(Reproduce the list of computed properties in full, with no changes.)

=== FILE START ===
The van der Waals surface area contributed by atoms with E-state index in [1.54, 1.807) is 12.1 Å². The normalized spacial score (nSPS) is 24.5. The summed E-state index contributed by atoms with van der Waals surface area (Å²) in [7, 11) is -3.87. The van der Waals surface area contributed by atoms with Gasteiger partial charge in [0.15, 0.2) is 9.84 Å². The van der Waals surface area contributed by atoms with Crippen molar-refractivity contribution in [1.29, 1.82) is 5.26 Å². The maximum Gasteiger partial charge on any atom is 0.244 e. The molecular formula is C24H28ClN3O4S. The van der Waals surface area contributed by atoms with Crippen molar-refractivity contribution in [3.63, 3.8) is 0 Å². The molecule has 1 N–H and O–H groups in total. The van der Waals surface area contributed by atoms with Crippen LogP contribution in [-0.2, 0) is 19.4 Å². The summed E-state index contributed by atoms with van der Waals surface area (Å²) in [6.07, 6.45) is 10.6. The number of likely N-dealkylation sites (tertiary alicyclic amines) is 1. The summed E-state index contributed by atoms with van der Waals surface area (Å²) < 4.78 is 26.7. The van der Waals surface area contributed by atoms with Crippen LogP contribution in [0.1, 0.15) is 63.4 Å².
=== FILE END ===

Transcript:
The van der Waals surface area contributed by atoms with E-state index in [1.54, 1.807) is 12.1 Å². The normalized spacial score (nSPS) is 24.5. The summed E-state index contributed by atoms with van der Waals surface area (Å²) in [7, 11) is -3.87. The van der Waals surface area contributed by atoms with Gasteiger partial charge in [0.15, 0.2) is 9.84 Å². The van der Waals surface area contributed by atoms with Crippen molar-refractivity contribution in [1.29, 1.82) is 5.26 Å². The maximum Gasteiger partial charge on any atom is 0.244 e. The molecular formula is C24H28ClN3O4S. The van der Waals surface area contributed by atoms with Crippen molar-refractivity contribution in [3.63, 3.8) is 0 Å². The molecule has 1 N–H and O–H groups in total. The van der Waals surface area contributed by atoms with Crippen LogP contribution in [-0.2, 0) is 19.4 Å². The summed E-state index contributed by atoms with van der Waals surface area (Å²) in [6.07, 6.45) is 10.6. The number of likely N-dealkylation sites (tertiary alicyclic amines) is 1. The summed E-state index contributed by atoms with van der Waals surface area (Å²) < 4.78 is 26.7. The van der Waals surface area contributed by atoms with Crippen LogP contribution in [0.1, 0.15) is 63.4 Å².